Austrian Justice Minister to Address Stephan Templ Case

stephan-templAlmost 70 years since end of World War II, Austria has largely shed its image as an engine for the Holocaust, and is instead better known these days as a civil, rule-of-law, wealthy country. Nevertheless, a series of recent events shows that the retrogressive anti-Semitic attitudes of the past continue to lurk deep inside the state bureaucracy, at least among some individuals.

As many readers of this blog are already aware, my firm serves as international counsel to Stephan Templ, an Austrian Jewish citizen who has been relentlessly persecuted by the state over a restitution claim, which we believe is retaliatory in nature for his criticism of Austria’s post-war reconciliation policies.

We wrote to the Austrian Attorney General Werner Pleischl to highlight the deeply concerning conduct of the prosecution deliberately misleading the media on the details of the case, as well as statements from numerous senior judicial and governmental officials that reject the claim that the Austrian government could ever be considered a victim in this case. We appealed to him for an ‘extraordinary reopening’ of the case that only he has the discretion to allow. We received a terse response rejecting this and all other requests to re-establish justice in this case.

Marco Schreuder of the Austrian Green Party raised our letter in an inquiry before Parliament, which requires a response from the Minister of Justice Wolfgang Brandstetter by February 18. Mr Schreuder put four basic questions to the Justice Minister concerning the ‘Justizskandal ‘of the Stephan Templ case:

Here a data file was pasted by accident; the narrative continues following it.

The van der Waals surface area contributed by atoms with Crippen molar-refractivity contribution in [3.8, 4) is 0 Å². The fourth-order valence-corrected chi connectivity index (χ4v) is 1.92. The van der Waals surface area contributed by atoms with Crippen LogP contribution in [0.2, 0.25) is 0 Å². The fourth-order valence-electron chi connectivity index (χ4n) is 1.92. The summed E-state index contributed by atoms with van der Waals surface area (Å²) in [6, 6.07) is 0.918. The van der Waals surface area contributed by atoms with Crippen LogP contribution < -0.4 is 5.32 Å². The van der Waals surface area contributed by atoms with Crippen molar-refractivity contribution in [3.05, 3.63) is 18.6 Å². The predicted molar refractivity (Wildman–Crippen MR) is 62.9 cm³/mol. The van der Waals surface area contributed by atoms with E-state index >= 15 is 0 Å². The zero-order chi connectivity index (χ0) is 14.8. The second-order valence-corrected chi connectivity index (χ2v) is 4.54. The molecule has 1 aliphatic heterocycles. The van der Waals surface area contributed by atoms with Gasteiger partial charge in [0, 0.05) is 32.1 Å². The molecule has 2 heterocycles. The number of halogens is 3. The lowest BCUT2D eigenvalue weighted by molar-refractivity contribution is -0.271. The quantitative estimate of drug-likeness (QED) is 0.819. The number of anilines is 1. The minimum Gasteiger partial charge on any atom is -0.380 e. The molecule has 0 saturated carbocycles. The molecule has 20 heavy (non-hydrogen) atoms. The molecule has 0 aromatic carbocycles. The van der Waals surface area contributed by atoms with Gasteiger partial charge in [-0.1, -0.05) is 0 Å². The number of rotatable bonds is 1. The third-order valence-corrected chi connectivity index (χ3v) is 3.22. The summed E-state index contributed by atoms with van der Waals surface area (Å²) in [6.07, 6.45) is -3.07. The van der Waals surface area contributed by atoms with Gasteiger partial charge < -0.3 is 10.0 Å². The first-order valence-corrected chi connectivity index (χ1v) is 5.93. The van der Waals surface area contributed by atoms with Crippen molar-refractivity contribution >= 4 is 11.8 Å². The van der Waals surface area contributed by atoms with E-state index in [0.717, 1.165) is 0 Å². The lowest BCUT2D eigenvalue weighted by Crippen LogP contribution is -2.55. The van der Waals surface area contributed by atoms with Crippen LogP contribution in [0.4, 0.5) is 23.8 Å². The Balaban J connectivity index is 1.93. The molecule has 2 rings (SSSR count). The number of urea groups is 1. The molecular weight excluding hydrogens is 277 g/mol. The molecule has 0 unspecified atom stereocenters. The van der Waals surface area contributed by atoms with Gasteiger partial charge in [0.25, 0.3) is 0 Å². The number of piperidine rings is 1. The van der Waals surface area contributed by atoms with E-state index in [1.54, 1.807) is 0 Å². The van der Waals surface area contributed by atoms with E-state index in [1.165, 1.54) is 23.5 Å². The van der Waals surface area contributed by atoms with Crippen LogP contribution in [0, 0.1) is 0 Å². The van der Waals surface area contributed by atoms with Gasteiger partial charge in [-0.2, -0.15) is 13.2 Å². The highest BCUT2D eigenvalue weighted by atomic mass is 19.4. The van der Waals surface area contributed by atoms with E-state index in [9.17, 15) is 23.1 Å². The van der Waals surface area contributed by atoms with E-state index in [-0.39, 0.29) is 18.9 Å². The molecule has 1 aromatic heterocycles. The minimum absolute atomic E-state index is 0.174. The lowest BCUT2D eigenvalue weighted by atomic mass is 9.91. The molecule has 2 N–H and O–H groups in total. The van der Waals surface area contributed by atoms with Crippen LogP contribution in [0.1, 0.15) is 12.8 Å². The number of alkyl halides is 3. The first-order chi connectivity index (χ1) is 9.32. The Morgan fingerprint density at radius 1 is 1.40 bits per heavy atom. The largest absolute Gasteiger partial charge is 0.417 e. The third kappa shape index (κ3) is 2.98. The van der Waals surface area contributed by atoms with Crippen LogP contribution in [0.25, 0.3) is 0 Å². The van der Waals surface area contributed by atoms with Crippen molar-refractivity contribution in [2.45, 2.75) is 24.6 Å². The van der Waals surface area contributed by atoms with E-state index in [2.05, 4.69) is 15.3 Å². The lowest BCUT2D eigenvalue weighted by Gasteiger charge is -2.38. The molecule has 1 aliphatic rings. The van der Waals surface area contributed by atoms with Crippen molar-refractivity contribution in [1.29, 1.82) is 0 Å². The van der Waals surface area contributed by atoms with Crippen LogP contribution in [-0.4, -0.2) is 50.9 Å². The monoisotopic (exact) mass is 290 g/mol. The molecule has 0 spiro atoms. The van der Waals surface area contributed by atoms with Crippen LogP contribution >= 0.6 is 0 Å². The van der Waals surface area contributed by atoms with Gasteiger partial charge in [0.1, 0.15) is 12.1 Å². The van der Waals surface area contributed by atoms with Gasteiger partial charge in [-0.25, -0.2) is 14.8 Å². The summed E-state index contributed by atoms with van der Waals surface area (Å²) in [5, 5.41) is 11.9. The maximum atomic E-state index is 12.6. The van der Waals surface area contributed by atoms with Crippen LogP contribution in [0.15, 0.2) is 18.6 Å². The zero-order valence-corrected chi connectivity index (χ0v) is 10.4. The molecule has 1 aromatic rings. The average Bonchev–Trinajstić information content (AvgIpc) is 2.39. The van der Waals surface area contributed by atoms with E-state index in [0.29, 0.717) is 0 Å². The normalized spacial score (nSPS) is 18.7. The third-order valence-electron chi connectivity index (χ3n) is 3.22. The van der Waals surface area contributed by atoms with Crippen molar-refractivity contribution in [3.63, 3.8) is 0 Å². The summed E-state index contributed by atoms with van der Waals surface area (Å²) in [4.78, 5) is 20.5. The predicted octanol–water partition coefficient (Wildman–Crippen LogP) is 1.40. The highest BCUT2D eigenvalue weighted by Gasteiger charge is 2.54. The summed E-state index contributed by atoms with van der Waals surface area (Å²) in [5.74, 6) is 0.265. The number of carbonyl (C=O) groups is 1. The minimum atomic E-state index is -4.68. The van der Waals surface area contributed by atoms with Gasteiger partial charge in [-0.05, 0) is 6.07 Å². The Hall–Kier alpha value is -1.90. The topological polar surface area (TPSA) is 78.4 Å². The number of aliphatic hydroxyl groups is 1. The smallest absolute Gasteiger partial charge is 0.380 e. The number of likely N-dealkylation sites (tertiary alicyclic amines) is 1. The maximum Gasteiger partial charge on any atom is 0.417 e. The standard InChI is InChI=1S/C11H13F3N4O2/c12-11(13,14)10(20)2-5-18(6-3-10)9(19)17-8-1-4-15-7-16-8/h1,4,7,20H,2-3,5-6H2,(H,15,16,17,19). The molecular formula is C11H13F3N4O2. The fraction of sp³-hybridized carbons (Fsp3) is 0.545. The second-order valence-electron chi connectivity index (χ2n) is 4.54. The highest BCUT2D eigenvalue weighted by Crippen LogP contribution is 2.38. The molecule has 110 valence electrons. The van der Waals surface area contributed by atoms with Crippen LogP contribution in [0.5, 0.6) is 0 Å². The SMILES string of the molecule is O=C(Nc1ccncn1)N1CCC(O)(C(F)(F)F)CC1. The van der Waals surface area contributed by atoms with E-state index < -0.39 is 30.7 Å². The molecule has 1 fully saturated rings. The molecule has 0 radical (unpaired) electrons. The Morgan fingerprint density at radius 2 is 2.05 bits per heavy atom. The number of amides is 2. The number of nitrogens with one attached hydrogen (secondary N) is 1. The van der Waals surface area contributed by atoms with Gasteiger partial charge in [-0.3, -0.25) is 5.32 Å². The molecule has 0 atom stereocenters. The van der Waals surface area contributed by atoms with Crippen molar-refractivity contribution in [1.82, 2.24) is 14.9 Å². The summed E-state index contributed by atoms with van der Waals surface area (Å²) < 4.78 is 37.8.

1. Has the Attorney General requested an extraordinary re-opening of this case?
2. If not, why not?
3. Have you or will you instruct the Attorney General to re-open this case?
4. If not, why not?

We await Dr Brandstetter’s response with hope that he will see fit to right the wrongs that have been done to Stephan. We want to believe that justice in Austria is applied uniformly, for the benefit of all its citizens, and that a conviction based on an incorrect reading of the law and factual errors, which has been exacerbated by what appears to be personal animus towards a citizen, is not allowed to stand.

If not, this case will not just be a personal injustice for Stephan Templ and his mother, but a new dark chapter in the history of rule of law in Austria.